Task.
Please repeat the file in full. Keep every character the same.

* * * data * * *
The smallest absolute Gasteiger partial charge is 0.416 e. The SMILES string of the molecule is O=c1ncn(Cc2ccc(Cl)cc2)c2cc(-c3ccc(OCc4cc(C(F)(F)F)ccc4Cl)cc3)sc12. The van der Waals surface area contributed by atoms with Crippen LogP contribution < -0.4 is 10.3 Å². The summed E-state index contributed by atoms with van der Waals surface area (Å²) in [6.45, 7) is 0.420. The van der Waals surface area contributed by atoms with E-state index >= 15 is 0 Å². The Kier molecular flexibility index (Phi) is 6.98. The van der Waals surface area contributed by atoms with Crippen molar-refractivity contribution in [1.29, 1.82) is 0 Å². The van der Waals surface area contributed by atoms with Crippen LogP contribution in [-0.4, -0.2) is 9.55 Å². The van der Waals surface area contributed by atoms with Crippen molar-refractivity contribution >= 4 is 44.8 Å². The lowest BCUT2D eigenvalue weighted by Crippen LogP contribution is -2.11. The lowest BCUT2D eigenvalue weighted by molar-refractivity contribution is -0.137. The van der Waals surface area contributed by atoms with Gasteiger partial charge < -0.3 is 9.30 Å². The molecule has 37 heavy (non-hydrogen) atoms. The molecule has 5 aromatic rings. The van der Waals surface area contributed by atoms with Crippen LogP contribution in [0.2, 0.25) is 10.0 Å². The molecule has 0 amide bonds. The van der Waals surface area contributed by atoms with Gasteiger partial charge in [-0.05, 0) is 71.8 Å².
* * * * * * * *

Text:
The smallest absolute Gasteiger partial charge is 0.416 e. The SMILES string of the molecule is O=c1ncn(Cc2ccc(Cl)cc2)c2cc(-c3ccc(OCc4cc(C(F)(F)F)ccc4Cl)cc3)sc12. The van der Waals surface area contributed by atoms with Crippen LogP contribution < -0.4 is 10.3 Å². The summed E-state index contributed by atoms with van der Waals surface area (Å²) in [6.45, 7) is 0.420. The van der Waals surface area contributed by atoms with E-state index >= 15 is 0 Å². The Kier molecular flexibility index (Phi) is 6.98. The van der Waals surface area contributed by atoms with Crippen molar-refractivity contribution in [1.29, 1.82) is 0 Å². The van der Waals surface area contributed by atoms with Crippen LogP contribution in [-0.4, -0.2) is 9.55 Å². The van der Waals surface area contributed by atoms with Crippen molar-refractivity contribution >= 4 is 44.8 Å². The lowest BCUT2D eigenvalue weighted by Crippen LogP contribution is -2.11. The lowest BCUT2D eigenvalue weighted by molar-refractivity contribution is -0.137. The van der Waals surface area contributed by atoms with Gasteiger partial charge < -0.3 is 9.30 Å². The molecule has 37 heavy (non-hydrogen) atoms. The molecule has 5 aromatic rings. The van der Waals surface area contributed by atoms with Crippen LogP contribution in [0.2, 0.25) is 10.0 Å². The molecule has 0 amide bonds. The van der Waals surface area contributed by atoms with Gasteiger partial charge in [-0.05, 0) is 71.8 Å².